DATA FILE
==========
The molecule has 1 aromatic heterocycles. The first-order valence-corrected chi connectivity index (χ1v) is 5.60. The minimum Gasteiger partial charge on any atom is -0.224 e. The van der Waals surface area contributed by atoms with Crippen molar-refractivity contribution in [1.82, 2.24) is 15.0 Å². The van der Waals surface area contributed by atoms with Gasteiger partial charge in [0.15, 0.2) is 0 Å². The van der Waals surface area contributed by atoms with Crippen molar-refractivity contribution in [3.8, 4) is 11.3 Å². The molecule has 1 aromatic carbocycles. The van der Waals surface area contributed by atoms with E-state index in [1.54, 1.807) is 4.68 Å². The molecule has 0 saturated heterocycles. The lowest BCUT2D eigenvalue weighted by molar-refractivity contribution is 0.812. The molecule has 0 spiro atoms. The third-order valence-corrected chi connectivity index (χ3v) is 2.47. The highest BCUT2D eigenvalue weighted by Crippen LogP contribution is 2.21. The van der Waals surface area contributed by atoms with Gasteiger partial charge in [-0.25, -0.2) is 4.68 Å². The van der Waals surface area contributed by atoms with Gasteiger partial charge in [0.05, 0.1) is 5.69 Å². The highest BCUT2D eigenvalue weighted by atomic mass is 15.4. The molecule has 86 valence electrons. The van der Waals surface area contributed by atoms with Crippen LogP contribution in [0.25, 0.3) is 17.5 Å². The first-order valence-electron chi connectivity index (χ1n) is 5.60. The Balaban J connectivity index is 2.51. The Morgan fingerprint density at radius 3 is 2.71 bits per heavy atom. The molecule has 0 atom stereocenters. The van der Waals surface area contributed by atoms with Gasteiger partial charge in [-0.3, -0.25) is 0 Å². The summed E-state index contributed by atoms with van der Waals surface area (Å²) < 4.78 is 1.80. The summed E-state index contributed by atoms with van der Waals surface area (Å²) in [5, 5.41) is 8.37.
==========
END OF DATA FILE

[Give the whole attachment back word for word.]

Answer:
The molecule has 1 aromatic heterocycles. The first-order valence-corrected chi connectivity index (χ1v) is 5.60. The minimum Gasteiger partial charge on any atom is -0.224 e. The van der Waals surface area contributed by atoms with Crippen molar-refractivity contribution in [1.82, 2.24) is 15.0 Å². The van der Waals surface area contributed by atoms with Gasteiger partial charge in [0.15, 0.2) is 0 Å². The van der Waals surface area contributed by atoms with Crippen molar-refractivity contribution in [3.8, 4) is 11.3 Å². The molecule has 1 aromatic carbocycles. The van der Waals surface area contributed by atoms with E-state index in [1.54, 1.807) is 4.68 Å². The molecule has 0 saturated heterocycles. The lowest BCUT2D eigenvalue weighted by molar-refractivity contribution is 0.812. The molecule has 0 spiro atoms. The third-order valence-corrected chi connectivity index (χ3v) is 2.47. The highest BCUT2D eigenvalue weighted by Crippen LogP contribution is 2.21. The van der Waals surface area contributed by atoms with Gasteiger partial charge in [-0.25, -0.2) is 4.68 Å². The van der Waals surface area contributed by atoms with Gasteiger partial charge in [0.05, 0.1) is 5.69 Å². The highest BCUT2D eigenvalue weighted by atomic mass is 15.4. The molecule has 86 valence electrons. The van der Waals surface area contributed by atoms with Crippen LogP contribution in [0.25, 0.3) is 17.5 Å². The first-order valence-electron chi connectivity index (χ1n) is 5.60. The Balaban J connectivity index is 2.51. The Morgan fingerprint density at radius 3 is 2.71 bits per heavy atom. The molecule has 0 atom stereocenters. The van der Waals surface area contributed by atoms with Gasteiger partial charge in [-0.3, -0.25) is 0 Å². The summed E-state index contributed by atoms with van der Waals surface area (Å²) < 4.78 is 1.80. The summed E-state index contributed by atoms with van der Waals surface area (Å²) in [5, 5.41) is 8.37.